7. Steve, I'm trying to stay with you here;) It is important to realize that the heritability is a property not only of the character but also of the population; of the environmental circumstance to which the individuals are subjected, and of the way in which the phenotype is measured. Since the value of the heritability depends on the magnitude of all components of variance, a change in any one of these will affect it (for example, if you measure HAA in a population, and I measure HAA in the same population the heritability will be slightly different due to the differences in our measurements due to inter-tester measurement error/ between day variation etc.). All the genetic components are influenced by gene frequencies and may therefore differ from one population to another, according to past history of the population. In particular, small populations maintained for long enough for an appreciable amount of fixation to have taken place are expected to show lower heritabilities than larger populations. The environmental variance is dependent on the conditions of culture: more variable conditions reduce the heritability; more uniform conditions increase it (all subjects wearing the same shoes, or a wide variety of shoes, measure me today, then measure me in 5 years time when I've had five years of different environmental influence. The example I used to use here is this, if we measured the length of my nose from its base above my top lip to its tip today and then my nose was hit by an environmental influence such as a brick, the phenotypic value could well be different tomorrow :D). And, finally, if the phenotype is the mean of two or more measurements the heritability will differ from that of a single measurement. So whenever a value is stated for the heritability of a given character it must be understood to refer to a particular population under particular conditions. Values found in other populations under other circumstances will be more or less the same according to whether the structure of the population and the environmental conditions are more or less alike.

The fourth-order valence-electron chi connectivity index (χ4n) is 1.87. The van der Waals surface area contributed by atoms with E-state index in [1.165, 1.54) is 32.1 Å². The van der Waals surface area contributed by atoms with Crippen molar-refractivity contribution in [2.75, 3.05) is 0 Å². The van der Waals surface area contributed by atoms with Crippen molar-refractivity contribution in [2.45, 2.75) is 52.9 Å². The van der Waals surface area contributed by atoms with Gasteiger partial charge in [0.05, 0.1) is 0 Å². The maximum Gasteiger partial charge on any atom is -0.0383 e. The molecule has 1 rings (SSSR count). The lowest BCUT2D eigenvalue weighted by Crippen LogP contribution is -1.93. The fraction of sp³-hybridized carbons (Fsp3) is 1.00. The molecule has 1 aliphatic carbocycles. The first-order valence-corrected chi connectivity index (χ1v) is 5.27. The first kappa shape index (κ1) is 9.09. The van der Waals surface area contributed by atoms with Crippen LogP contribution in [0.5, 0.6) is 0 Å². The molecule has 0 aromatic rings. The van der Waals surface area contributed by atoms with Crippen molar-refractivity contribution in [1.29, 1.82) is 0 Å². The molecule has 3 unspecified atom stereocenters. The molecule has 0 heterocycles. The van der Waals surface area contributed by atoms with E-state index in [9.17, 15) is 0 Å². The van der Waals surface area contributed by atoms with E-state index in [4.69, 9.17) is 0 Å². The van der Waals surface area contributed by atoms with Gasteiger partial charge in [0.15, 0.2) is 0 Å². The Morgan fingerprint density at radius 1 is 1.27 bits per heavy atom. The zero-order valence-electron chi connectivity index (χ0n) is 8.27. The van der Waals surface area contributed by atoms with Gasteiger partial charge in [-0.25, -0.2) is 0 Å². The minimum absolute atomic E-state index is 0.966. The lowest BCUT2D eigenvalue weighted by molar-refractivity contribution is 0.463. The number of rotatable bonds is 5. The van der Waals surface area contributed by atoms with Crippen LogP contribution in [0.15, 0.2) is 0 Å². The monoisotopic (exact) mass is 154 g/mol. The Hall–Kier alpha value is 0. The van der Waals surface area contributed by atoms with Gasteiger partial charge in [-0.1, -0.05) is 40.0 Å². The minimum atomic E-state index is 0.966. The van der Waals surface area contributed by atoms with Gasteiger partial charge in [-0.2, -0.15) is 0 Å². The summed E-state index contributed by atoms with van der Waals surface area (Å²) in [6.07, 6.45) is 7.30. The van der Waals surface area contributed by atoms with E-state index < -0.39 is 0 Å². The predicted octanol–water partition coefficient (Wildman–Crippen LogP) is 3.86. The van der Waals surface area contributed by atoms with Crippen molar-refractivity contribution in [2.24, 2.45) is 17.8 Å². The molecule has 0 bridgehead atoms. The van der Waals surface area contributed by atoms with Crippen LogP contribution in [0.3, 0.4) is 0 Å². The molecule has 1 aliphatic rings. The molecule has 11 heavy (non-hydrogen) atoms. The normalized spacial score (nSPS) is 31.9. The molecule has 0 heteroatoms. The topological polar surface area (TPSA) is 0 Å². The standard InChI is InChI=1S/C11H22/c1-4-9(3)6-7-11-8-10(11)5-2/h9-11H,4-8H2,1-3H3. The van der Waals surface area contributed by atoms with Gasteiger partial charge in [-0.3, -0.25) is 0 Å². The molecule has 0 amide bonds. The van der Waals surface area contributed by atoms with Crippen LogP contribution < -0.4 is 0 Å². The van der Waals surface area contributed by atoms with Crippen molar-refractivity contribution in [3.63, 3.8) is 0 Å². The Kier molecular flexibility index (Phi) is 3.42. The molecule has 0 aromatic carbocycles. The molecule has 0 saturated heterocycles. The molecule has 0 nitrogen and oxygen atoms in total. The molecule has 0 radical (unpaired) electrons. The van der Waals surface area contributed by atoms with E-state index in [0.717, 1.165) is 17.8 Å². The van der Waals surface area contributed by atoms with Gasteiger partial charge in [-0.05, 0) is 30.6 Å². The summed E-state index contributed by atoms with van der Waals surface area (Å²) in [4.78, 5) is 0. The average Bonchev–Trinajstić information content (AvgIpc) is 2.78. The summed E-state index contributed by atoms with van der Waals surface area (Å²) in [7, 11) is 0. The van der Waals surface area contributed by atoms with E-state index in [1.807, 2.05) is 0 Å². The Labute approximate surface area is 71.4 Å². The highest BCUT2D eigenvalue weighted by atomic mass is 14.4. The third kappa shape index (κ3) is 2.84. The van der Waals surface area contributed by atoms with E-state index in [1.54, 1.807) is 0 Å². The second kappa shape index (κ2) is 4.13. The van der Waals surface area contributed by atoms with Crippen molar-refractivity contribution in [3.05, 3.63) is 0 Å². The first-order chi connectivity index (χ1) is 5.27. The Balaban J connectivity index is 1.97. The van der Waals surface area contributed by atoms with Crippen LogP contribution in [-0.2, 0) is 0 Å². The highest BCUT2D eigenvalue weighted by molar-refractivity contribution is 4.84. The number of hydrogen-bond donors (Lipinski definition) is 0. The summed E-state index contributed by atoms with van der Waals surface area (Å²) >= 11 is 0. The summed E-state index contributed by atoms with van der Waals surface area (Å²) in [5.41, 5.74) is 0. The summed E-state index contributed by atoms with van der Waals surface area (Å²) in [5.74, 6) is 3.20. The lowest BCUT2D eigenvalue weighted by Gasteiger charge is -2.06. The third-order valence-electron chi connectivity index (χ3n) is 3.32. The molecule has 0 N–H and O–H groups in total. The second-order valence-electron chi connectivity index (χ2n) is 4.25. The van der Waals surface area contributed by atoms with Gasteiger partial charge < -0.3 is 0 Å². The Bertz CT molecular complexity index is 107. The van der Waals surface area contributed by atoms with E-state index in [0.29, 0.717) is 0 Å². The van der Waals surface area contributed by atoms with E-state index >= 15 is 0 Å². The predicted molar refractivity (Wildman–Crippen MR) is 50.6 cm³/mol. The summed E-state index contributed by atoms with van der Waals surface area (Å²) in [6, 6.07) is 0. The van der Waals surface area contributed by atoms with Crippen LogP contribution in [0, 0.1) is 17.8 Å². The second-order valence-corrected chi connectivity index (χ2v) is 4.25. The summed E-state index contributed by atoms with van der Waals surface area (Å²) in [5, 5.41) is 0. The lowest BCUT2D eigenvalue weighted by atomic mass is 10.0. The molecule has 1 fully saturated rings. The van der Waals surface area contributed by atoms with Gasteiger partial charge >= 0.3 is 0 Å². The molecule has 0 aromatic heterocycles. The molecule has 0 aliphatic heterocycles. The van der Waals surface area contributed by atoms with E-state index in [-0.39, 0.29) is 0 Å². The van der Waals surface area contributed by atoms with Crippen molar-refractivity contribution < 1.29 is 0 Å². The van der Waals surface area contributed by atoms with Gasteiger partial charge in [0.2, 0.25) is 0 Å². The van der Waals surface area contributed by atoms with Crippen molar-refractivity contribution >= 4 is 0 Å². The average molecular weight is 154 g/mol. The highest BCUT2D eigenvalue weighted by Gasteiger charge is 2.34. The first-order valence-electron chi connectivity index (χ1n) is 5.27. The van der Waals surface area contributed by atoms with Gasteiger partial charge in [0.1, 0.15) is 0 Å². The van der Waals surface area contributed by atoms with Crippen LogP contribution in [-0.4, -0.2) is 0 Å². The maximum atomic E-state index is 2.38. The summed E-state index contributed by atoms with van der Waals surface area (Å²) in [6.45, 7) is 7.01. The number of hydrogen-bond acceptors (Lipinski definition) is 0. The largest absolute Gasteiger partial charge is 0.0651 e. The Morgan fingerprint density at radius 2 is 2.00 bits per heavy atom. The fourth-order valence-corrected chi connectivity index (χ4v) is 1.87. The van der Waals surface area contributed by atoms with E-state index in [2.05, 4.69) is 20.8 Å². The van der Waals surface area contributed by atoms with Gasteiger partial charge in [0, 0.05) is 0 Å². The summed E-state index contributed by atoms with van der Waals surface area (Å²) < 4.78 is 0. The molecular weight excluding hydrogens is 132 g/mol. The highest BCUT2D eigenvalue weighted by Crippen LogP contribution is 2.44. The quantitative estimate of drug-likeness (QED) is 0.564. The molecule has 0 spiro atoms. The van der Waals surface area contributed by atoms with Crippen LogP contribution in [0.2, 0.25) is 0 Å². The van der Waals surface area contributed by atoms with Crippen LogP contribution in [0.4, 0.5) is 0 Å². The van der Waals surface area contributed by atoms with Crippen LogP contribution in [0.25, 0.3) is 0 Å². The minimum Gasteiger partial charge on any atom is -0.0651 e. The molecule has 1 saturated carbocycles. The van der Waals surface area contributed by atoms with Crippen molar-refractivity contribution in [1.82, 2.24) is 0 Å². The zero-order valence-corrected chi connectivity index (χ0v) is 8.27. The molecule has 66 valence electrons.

Hope this helps. I can give you more, but I'll have to dig out my quantitative genetics texts.
  8. drsarbes

    drsarbes Well-Known Member

    OK Simon, I get it now. Thanks for taking the time to explain this.
    ( the brick hitting your nose really helped)

    Getting back to Sandra's original post, even if she were to give a very specific pathology the best we could do is design a study that would give us a mean influence (as a percent) of the various factors affecting this pathology in a given (well) defined population and at a given point in time.


  9. Right. We are basically partitioning the variance. In the case of heritability this is into genetic and environmental components. It's a pretty blunt tool, but has been widely used. You could also partition the variance by building multiple regression models employing other predictors and in so doing identify the independent variables that "explain" the variance in our specific (dependent) pathology. We can use models like this to predict the risk that an individual might have of developing said pathology, within the statistical limits of the model. This is a somewhat brighter tool. :drinks
  10. sandra.jones

    sandra.jones Member

    My question arose from considering a group of children /adolescents with diabetes, biomechanical screening, diabetes foot screening and (some) discussion around footwear. And your discussion has elicited further thoughts which will take me down another route.

    Thank you.

  11. drsarbes

    drsarbes Well-Known Member

    Hi Sandra:

    Simon can correct me if I'm wrong, but if you choose to perform screenings limiting the participants to Juvenile diabetics, you would still need to identify, pre screening, the pathology (ies) in question and what environmental factors you wish to include. You would also need to factor in the age. You might be able to come up with a predictor for your pathology in question that could be proven or dis-proven over time.